Non-binary option is now available for Michigan driver's licenses

Michigan Secretary of State Jocelyn Benson announced that residents can now select a non-binary option - marked with an "X" - as the sex on their driver's license and state ID card, Wednesday.

"Personal identification is just that - personal," Benson said. "I am proud that Michigan is, with this move, joining 20 other states and the District of Columbia that offer this option."

It’s an option that allows residents to properly and accurately choose how they want to be identified

"Non-binary people like me and my partner and my child, have been forced to select between limited options that do not represent or include us," said Carol Copeland, activist.

The fight to not have to select male or female on a government ID has been ongoing in the state

"Despite years of advocacy and requests to meet, (they) were ignored by the former administration that refused to budge and we sued them In federal court," said Jay Kaplan, attorney, ACLU of Michigan’s LGBT Project.

Some say those calls for change that went unheard lead to more discrimination.

"Often their inaccurate state ID outed them as trans, subjecting them to discrimination, harassment -  and at times, violence," Kaplan added.

In 2019, Benson reinstituted a previously long-standing department policy that enabled residents to change their sex marker without providing documentation.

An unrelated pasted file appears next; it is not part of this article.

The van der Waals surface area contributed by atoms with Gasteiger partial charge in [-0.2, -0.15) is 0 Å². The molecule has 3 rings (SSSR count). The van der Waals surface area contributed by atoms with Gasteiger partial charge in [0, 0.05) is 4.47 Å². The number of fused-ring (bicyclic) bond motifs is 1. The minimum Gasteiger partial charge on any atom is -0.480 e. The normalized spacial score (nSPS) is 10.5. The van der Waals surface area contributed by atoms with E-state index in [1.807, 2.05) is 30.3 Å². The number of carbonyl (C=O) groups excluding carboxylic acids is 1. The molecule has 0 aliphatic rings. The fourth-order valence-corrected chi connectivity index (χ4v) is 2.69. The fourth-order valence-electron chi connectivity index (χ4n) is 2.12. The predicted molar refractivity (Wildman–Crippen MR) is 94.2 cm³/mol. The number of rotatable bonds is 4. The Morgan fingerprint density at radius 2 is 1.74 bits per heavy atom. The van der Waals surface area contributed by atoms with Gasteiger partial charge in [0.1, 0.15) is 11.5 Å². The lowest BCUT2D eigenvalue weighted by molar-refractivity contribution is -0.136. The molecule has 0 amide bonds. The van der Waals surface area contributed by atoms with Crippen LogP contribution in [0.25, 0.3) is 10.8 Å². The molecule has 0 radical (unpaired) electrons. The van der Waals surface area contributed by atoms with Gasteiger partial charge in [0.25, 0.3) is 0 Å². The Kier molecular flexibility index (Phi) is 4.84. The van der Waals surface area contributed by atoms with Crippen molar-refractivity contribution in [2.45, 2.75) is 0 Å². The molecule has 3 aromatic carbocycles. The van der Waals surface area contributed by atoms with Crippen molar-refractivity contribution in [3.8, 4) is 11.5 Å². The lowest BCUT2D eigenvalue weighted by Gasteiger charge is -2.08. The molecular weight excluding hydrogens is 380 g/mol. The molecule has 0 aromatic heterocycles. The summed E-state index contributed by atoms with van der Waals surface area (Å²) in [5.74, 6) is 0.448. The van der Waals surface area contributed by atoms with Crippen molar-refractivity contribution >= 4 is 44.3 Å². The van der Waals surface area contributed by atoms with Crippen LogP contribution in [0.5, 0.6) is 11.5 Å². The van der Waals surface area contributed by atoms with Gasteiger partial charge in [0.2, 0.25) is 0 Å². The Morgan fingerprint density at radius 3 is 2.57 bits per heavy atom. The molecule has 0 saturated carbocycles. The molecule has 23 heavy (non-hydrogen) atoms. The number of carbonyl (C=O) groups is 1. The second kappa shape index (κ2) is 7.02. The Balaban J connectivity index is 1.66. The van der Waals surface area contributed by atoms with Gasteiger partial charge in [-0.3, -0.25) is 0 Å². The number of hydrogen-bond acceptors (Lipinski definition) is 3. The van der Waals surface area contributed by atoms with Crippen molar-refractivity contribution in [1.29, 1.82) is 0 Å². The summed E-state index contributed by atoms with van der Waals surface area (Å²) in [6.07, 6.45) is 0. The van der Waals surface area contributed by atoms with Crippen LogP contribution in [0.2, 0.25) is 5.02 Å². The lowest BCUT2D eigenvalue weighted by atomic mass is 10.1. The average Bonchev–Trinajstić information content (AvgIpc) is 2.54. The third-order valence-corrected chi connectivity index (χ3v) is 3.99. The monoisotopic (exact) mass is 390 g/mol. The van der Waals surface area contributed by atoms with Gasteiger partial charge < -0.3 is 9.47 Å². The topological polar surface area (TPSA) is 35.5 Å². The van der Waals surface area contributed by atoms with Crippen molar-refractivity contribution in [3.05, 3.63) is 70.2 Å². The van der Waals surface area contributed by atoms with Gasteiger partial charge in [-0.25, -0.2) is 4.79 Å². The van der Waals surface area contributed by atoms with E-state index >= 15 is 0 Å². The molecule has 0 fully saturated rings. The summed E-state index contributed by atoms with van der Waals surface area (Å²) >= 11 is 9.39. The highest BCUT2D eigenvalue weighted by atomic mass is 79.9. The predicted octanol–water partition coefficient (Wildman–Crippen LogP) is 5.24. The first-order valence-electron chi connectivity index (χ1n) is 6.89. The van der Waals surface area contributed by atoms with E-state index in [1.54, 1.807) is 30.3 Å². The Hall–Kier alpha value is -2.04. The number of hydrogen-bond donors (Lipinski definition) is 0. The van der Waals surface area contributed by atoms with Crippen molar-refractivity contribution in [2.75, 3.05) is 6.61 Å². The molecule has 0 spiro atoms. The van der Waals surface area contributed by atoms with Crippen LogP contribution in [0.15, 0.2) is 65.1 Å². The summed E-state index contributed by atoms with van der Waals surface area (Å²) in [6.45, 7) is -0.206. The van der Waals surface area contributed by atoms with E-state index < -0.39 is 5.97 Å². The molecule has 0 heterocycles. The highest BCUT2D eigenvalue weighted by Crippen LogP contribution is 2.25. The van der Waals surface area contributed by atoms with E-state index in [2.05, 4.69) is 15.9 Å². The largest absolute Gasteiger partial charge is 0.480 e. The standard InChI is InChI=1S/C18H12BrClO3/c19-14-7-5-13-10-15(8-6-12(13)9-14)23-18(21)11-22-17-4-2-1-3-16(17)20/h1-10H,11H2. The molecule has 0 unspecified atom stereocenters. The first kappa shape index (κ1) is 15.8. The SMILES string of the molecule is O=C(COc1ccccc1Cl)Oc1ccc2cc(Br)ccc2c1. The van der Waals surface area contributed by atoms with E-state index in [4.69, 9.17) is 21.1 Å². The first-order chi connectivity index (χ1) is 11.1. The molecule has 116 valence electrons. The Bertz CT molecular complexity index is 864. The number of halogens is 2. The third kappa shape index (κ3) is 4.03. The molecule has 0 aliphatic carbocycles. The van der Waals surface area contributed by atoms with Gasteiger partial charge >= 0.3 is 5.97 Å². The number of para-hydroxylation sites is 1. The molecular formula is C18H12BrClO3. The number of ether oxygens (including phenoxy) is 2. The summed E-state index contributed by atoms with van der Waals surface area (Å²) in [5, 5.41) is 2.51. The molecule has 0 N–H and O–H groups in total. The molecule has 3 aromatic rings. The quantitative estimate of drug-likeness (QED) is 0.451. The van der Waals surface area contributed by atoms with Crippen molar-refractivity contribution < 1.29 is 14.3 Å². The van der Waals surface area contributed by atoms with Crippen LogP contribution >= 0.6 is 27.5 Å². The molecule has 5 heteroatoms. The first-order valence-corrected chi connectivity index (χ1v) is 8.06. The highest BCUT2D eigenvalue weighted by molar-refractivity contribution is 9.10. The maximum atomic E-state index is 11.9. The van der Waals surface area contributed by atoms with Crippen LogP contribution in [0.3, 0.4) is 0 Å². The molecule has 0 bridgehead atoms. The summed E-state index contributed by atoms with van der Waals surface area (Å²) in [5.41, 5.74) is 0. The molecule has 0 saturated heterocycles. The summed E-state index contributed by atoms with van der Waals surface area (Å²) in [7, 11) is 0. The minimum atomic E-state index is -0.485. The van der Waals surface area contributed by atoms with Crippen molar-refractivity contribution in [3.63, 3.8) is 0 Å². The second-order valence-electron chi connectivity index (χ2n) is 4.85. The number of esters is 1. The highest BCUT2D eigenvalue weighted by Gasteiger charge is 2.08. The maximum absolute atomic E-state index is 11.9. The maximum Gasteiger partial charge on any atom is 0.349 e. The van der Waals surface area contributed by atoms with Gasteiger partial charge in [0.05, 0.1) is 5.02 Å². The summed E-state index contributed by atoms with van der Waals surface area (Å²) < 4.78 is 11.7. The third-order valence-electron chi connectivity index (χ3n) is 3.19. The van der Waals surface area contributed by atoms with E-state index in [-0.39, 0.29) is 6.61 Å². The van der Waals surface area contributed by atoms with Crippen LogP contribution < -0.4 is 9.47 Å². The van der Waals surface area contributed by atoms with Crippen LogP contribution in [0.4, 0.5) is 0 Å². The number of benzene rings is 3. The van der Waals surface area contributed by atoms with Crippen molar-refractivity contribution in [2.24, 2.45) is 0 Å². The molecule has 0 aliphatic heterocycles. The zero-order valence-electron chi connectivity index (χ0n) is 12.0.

But technology at the Secretary of State’s Office could not provide a third option to be listed on the ID. That changed this year, thanks to a new system and technology upgrades that made Wednesday’s announcement possible.

"As far as representation, we all know representation matters," said Jeynce Poindexter, Ruth Ellis Center, Trans Sistas of Color Project. "I want to live in a state that represents all people, that includes all people. And this is one step further in making Michigan a Michigan that does just that."

But some residents still have concerns that they may face challenges for choosing to list an X on their ID.

"So as a community I also think we need to look at what does that look like for accountability with businesses who are not so respectful or are still discriminating against us," said Julisa Abad, Transgender Advocacy Fair Michigan.

"I would encourage people to contact community leaders and to also send me an email at directly, as people often do, with any specific challenges and we have a team in place to address them."